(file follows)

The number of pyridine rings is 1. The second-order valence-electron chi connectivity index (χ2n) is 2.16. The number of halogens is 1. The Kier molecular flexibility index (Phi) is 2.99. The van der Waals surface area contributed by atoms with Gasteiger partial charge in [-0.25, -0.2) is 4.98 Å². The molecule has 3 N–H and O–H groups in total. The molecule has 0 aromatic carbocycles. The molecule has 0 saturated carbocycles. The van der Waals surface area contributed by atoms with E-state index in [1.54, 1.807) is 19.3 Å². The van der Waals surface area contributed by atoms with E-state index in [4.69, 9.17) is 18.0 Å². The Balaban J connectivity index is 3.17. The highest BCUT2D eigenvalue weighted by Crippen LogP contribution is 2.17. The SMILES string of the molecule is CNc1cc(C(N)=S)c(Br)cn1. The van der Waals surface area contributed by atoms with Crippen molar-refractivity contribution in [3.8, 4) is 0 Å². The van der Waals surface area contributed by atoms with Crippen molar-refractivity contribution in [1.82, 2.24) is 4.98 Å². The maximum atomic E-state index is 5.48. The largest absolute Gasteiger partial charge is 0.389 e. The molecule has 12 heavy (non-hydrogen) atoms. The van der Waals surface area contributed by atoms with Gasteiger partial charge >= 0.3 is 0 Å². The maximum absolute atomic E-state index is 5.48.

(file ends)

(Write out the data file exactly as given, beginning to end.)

The number of pyridine rings is 1. The second-order valence-electron chi connectivity index (χ2n) is 2.16. The number of halogens is 1. The Kier molecular flexibility index (Phi) is 2.99. The van der Waals surface area contributed by atoms with Gasteiger partial charge in [-0.25, -0.2) is 4.98 Å². The molecule has 3 N–H and O–H groups in total. The molecule has 0 aromatic carbocycles. The molecule has 0 saturated carbocycles. The van der Waals surface area contributed by atoms with E-state index in [1.54, 1.807) is 19.3 Å². The van der Waals surface area contributed by atoms with E-state index in [4.69, 9.17) is 18.0 Å². The Balaban J connectivity index is 3.17. The highest BCUT2D eigenvalue weighted by Crippen LogP contribution is 2.17. The SMILES string of the molecule is CNc1cc(C(N)=S)c(Br)cn1. The van der Waals surface area contributed by atoms with Crippen molar-refractivity contribution in [3.8, 4) is 0 Å². The van der Waals surface area contributed by atoms with Crippen molar-refractivity contribution in [1.82, 2.24) is 4.98 Å². The maximum atomic E-state index is 5.48. The largest absolute Gasteiger partial charge is 0.389 e. The molecule has 12 heavy (non-hydrogen) atoms. The van der Waals surface area contributed by atoms with Gasteiger partial charge >= 0.3 is 0 Å². The maximum absolute atomic E-state index is 5.48.